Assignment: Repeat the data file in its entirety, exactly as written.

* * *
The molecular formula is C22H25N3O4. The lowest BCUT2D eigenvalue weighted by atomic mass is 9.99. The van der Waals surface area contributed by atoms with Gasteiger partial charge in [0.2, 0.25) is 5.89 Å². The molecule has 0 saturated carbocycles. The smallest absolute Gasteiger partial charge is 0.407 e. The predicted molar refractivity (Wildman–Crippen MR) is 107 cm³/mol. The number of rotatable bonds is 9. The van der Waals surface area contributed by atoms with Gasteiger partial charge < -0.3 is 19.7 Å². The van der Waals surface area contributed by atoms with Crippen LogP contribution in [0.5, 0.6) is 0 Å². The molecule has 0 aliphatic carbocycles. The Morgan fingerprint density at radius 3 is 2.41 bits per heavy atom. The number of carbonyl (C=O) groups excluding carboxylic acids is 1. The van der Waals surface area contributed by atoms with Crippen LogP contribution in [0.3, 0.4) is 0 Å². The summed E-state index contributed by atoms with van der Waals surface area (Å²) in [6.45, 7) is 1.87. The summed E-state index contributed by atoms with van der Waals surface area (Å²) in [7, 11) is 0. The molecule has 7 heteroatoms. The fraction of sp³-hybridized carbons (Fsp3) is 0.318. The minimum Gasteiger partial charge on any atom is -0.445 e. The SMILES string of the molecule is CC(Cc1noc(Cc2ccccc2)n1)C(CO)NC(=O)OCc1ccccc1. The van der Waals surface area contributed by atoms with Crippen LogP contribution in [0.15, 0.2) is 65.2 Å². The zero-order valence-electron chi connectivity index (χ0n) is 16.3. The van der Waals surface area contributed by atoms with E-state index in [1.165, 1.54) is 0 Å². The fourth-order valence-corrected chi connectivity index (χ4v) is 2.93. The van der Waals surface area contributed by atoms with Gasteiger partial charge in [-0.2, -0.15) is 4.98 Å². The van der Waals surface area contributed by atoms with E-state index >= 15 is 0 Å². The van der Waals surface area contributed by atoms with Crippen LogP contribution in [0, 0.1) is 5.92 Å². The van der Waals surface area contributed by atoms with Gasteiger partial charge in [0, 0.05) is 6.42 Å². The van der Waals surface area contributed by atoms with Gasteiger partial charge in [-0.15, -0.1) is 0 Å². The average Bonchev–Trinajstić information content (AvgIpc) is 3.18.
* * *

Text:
The molecular formula is C22H25N3O4. The lowest BCUT2D eigenvalue weighted by atomic mass is 9.99. The van der Waals surface area contributed by atoms with Gasteiger partial charge in [0.2, 0.25) is 5.89 Å². The molecule has 0 saturated carbocycles. The smallest absolute Gasteiger partial charge is 0.407 e. The predicted molar refractivity (Wildman–Crippen MR) is 107 cm³/mol. The number of rotatable bonds is 9. The van der Waals surface area contributed by atoms with Gasteiger partial charge < -0.3 is 19.7 Å². The van der Waals surface area contributed by atoms with Crippen LogP contribution in [0.5, 0.6) is 0 Å². The molecule has 0 aliphatic carbocycles. The Morgan fingerprint density at radius 3 is 2.41 bits per heavy atom. The number of carbonyl (C=O) groups excluding carboxylic acids is 1. The van der Waals surface area contributed by atoms with Crippen LogP contribution in [0.3, 0.4) is 0 Å². The summed E-state index contributed by atoms with van der Waals surface area (Å²) in [6.45, 7) is 1.87. The summed E-state index contributed by atoms with van der Waals surface area (Å²) in [7, 11) is 0. The molecule has 7 heteroatoms. The fraction of sp³-hybridized carbons (Fsp3) is 0.318. The minimum Gasteiger partial charge on any atom is -0.445 e. The SMILES string of the molecule is CC(Cc1noc(Cc2ccccc2)n1)C(CO)NC(=O)OCc1ccccc1. The van der Waals surface area contributed by atoms with Crippen LogP contribution in [0.15, 0.2) is 65.2 Å². The zero-order valence-electron chi connectivity index (χ0n) is 16.3. The van der Waals surface area contributed by atoms with E-state index in [1.165, 1.54) is 0 Å². The fourth-order valence-corrected chi connectivity index (χ4v) is 2.93. The van der Waals surface area contributed by atoms with Gasteiger partial charge in [-0.2, -0.15) is 4.98 Å². The van der Waals surface area contributed by atoms with E-state index >= 15 is 0 Å². The van der Waals surface area contributed by atoms with Crippen LogP contribution in [0, 0.1) is 5.92 Å². The van der Waals surface area contributed by atoms with Gasteiger partial charge in [0, 0.05) is 6.42 Å². The van der Waals surface area contributed by atoms with Gasteiger partial charge in [-0.15, -0.1) is 0 Å². The average Bonchev–Trinajstić information content (AvgIpc) is 3.18.